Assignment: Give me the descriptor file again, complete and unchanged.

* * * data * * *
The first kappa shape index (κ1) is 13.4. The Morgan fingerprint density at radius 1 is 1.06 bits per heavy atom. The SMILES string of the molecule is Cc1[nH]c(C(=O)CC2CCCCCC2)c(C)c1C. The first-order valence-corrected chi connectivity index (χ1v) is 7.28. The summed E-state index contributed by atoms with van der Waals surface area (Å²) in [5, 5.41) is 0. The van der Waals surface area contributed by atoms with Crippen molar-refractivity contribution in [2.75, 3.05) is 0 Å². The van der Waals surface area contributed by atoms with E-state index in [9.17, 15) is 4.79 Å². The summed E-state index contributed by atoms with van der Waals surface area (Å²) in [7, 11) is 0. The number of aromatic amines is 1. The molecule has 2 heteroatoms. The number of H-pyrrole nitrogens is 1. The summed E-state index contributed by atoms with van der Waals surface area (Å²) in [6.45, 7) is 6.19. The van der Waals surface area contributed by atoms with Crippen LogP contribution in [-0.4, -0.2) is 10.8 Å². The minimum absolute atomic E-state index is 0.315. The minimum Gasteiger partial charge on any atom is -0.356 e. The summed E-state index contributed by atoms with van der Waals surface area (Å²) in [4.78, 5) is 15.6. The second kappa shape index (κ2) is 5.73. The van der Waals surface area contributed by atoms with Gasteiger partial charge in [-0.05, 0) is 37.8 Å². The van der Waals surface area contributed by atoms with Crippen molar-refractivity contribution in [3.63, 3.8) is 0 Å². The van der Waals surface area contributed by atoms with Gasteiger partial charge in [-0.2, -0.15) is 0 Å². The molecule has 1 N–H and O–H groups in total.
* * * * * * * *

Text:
The first kappa shape index (κ1) is 13.4. The Morgan fingerprint density at radius 1 is 1.06 bits per heavy atom. The SMILES string of the molecule is Cc1[nH]c(C(=O)CC2CCCCCC2)c(C)c1C. The first-order valence-corrected chi connectivity index (χ1v) is 7.28. The summed E-state index contributed by atoms with van der Waals surface area (Å²) in [5, 5.41) is 0. The van der Waals surface area contributed by atoms with Crippen molar-refractivity contribution in [2.75, 3.05) is 0 Å². The van der Waals surface area contributed by atoms with E-state index in [9.17, 15) is 4.79 Å². The summed E-state index contributed by atoms with van der Waals surface area (Å²) in [7, 11) is 0. The number of aromatic amines is 1. The molecule has 2 heteroatoms. The number of H-pyrrole nitrogens is 1. The summed E-state index contributed by atoms with van der Waals surface area (Å²) in [6.45, 7) is 6.19. The van der Waals surface area contributed by atoms with Crippen LogP contribution in [-0.4, -0.2) is 10.8 Å². The minimum absolute atomic E-state index is 0.315. The minimum Gasteiger partial charge on any atom is -0.356 e. The summed E-state index contributed by atoms with van der Waals surface area (Å²) in [4.78, 5) is 15.6. The second kappa shape index (κ2) is 5.73. The van der Waals surface area contributed by atoms with Gasteiger partial charge in [-0.05, 0) is 37.8 Å². The van der Waals surface area contributed by atoms with Crippen molar-refractivity contribution in [3.63, 3.8) is 0 Å². The van der Waals surface area contributed by atoms with Gasteiger partial charge in [-0.2, -0.15) is 0 Å². The molecule has 1 N–H and O–H groups in total.